The legendary Sonny Rollins played to a sell out Barbican last night. At 79-years old he’s outlived the other players that shaped the jazz genre, yet when we spoke he was philosophically flippant about the thought of death.
Yoga and political activism contribute to his healthy diet now and it was no surprise that the devoted performer had been the most anticipated concert at this year’s London Jazz Festival.
Met with a standing ovation, Sonny took to the stage with his trademark hunch and jolty way of moving. He rolled straight into the show with a signature piece that licked every note. His fluency contradicts his mechanical mannerisms but even with a lifetime of music behind him there was nothing routine about the performance. It was light-hearted, jovial almost and where he offered a favourite like St Thomas this was followed up with a Noel Coward track. It’s an inspiring sight seeing such an old guy dance Soca on stage but the Calypso sounds that carried the set to a close had everyone involved.
Aged 15, my first encounter with Sonny was in the TV show The Simpsons. But for most Saxophone Colossus would have caught their attention, the record that brought him fame in 1956 when Sonny was 26. Having already made a name for himself earlier that decade by recording albums with Miles Davis and Theolonius Monk, Rollins soon become known as ‘the greatest living improviser’. The record title was no hyperbole and if it didn’t do so already it referred to his future status in the industry.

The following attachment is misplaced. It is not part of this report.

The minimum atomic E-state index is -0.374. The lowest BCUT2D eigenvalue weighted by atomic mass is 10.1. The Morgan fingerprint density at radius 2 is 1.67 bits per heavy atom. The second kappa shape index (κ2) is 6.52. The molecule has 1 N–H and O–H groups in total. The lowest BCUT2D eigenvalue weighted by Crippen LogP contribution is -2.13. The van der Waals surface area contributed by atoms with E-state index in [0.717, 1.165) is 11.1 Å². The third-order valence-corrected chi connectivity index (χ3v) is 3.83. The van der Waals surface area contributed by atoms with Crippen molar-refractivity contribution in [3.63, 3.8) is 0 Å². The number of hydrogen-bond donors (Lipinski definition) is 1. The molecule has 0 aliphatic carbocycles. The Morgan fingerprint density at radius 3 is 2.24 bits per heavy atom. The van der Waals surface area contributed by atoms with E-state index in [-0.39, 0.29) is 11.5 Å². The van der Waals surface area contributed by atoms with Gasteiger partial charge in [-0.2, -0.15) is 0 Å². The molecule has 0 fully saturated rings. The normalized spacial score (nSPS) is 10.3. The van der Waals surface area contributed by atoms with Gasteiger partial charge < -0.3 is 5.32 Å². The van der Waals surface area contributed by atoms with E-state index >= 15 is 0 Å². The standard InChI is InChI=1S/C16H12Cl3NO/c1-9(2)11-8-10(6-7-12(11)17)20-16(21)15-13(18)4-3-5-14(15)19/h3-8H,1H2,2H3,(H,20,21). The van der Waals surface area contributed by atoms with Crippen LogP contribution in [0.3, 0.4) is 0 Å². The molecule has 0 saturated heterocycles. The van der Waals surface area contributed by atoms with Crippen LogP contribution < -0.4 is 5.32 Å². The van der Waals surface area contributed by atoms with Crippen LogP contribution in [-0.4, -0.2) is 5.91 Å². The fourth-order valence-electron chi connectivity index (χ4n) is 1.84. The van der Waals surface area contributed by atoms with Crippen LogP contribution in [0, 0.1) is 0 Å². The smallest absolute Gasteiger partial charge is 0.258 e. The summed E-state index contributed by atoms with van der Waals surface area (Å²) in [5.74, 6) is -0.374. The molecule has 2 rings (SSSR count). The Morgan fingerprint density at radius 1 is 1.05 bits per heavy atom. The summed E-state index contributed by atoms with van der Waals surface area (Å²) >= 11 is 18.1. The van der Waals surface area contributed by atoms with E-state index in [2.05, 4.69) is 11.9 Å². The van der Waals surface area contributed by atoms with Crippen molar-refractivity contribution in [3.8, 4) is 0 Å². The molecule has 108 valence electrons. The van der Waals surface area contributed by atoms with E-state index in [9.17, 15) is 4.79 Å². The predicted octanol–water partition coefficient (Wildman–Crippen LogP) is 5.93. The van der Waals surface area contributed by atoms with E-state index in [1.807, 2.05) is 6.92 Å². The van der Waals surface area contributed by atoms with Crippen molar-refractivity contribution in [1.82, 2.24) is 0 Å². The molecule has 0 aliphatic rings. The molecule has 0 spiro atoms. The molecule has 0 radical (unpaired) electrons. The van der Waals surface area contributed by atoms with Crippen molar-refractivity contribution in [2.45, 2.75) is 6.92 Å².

As time was short, I asked Sonny how it felt to be immortalised amongst the likes of Homer and Bart. “It was an honour, you know. Even though I wasn’t asked about it and only found out later than a tribute had been made to me it was truly an honour.” Other great artists, including Bill Cosby, have said the same.
53 years after Saxophone Colossus and 49 studio albums later, time has given him the silver mane and an air of wisdom that characterised him in the cartoon. Perhaps this was achieved in 1979 when he embarked on his most recent sabbatical to study yoga and Zen meditation. As if Lloyd Miller had taken over our talk, Rollin’s took off on a rolling solo.
“I think as a species we’re getting ready to be extinct. But I don’t think that’s a bad thing because it’s about individuality, life is a personal thing. We have to fight our battles ourselves. That’s what it’s about. We can’t just think, “Oh gee I’m going to die, look how old I am.” Life is so short anyway what’s the point in thinking we have to live forever. The human condition makes people too greedy.”
This sounded vaguely like eco-politics to me so I prodded a bit harder at these ideas.
“I’m a political junky. Do you know Al Gore?” asked Rollins.
I replied, “I know he was robbed of a presidency and I’ve seen an Inconvenient Truth.“
"Well, he was definitely robbed of a presidency. But, a reporter suggested to him recently that eating meat was the most environmentally destructive thing that’s being done to the planet then asked him if he would be a vegetarian. He said, “no no, I have no plan to become one.” So, I’ve lost a little respect for him because I thought he should have said “yes, maybe one day a week people should stop and I’ll will too since I’m an important environmentalist.””
“Are you a veggie?” I asked.
“No, I eat a bit of fish and some chicken occasionally. I don’t eat meat mainly for health reasons but I would definitely stop if I were an environmentalist. “
Through the syncopated chat emerged the fact that health and happiness are at the centre of Rollins’ life. They harmonised in his performance and it’s clearer now than ever that Colossus is a title he truly deserves.